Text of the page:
Whenever you are trying to model some complex phenomenon, the fit of the model to the data can be improved by adding more adjustable parameters. A complex phenomenon will usually be dependent on a large number of factors, but the fact that the model fits the data better when you incorporate an additional factor may or may not mean that new factor is important: it might just mean that the additional parameter(s) you have incorporated are improving your fit. This is another thing the David Sangster told me: ‘With enough adjustable parameters, you can fit a camel.’
So there is a tension between the complete model, which contains all the factors that ought to be physically important – but might be meaningless because of all the guesstimated parameters you have put in to quantify these factors- and the simple model, which ignores things that might be physically important, but also avoids adjustable parameters. If you go too far in one direction, you get a model that can fit any possible data; too far the other, you get the well-known ‘assume a spherical horse’ punchline.
This also means that when you are modelling a complex phenomenon, you will tend to base your model on the processes that are best known, where you don’t have to pick numbers out of the air for your adjustable parameters, and you will ignore if you possibly can the role played by processes that are less understood, which would force you to bring in rubbery parameters.
Now to place myself beyond the pale. Some time ago I made the assertion:
‘Anthropogenic global warming is a fact, but we shouldn’t do anything about it.’
The second part of this statement is a considered opinion, based on facts and reasoned deductions from them. The first part of this statement, I have realised over the last few months, is based on an irrational mood.
That is: in the laboratory, and considering the atmospheres of the planets in toto, there is a perfectly splendid mechanism by which increasing the concentration of atmospheric carbon dioxide should increase temperatures. It is a really good mechanism, based on rock-solid physics. But is there any evidence that this mechanism is responsible for observed temperature change globally? Evidence, in the scientific sense, is where a model has predictive value: it does not just fit the data we have, but tells us what future data is going to look like. I did not examine this question before I made the statement above. Instead, I relied on the irrational mood that it seemed like wishful thinking that there was some sort of feedback mechanism providentially cancelling out this Greenhouse warming effect.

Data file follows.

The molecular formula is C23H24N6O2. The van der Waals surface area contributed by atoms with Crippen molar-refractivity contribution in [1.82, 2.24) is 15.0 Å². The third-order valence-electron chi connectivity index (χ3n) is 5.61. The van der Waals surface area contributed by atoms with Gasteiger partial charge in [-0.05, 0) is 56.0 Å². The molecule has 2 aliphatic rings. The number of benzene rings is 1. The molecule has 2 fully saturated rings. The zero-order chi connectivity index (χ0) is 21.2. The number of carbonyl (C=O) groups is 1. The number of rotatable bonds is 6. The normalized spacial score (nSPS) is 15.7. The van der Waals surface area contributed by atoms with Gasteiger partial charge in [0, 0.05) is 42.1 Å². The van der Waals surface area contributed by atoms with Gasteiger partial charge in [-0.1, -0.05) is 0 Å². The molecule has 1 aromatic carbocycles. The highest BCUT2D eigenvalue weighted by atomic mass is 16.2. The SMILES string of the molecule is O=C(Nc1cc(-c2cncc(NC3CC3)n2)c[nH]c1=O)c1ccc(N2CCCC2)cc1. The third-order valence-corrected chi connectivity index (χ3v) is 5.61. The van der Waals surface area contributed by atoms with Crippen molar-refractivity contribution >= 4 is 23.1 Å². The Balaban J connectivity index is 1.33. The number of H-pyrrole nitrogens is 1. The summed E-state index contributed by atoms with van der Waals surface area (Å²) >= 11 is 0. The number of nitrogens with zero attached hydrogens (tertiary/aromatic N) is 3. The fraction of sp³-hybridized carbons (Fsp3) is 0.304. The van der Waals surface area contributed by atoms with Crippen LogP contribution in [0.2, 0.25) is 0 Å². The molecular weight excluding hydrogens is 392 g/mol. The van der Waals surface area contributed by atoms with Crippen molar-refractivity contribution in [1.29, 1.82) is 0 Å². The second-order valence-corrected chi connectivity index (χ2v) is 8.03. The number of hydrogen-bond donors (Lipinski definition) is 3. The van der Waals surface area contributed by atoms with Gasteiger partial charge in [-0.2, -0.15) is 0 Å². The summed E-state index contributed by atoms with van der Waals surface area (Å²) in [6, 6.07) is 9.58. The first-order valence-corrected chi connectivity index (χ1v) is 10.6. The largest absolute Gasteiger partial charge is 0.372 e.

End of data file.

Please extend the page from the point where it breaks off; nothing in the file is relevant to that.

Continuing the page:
Let us consider these two famous graphs:
What do they tell us? They show us a correlation between carbon dioxide concentration and average global temperature. They also tells us, very clearly, that there are factors other than carbon dioxide which contribute to the world’s temperature.
We could also draw graphs that show some sort of a correlation between sunspot activity and global temperature, and earthshine and global temperature, and the number of pirates and global temperature. The last of these three graphs would be a joke circulated by the Church of the Flying Spaghetti Monster. The other two are graphs where it is easy to construct a testable mechanism for how the correlation might work. These mechanisms are not as solid or as well understood as the Greenhouse mechanism. They rely on more rubbery adjustable parameters. If we ignore them, do we have a spherical horse? If we include them, do we have a camel?
What is signal, and what is noise, in the Hadcrut3 temperature curve?
An idea that was in fashion when I was an undergraduate was the Gaia hypothesis of James Lovelock. You don’t hear much about it nowadays. You might remember that it was all about negative feedbacks keeping the global ecosystem in balance, life keeping things tickety-boo for life. I bring it up here as a hand-waving justification for a recent shift in my irrational mood: given that there is a grain of truth in Lovelock’s ideas, it now seems to me reasonably likely that there would be a negative feedback mechanism tending to minimise the effects of any carbon dioxide we add to the air.
I must now revise my assertion:
‘Anthropogenic global warming is a conjecture with limited predictive value, and we shouldn’t do anything about it.’
And I have to apologise for some of the slighting references to global warming denialists I have made previously.
And unfortunately I have nerfed one of the major motivations for establishing this blog, which was to use any perceived authority associated with my real name to push the line that we shouldn’t take any action to stop anthropogenic global warming. By denying AGW to be a fact, I have placed myself outside the pale of civilised discourse and disqualified myself from making any statements on the issue that will be taken seriously.
Son cosas de la vida…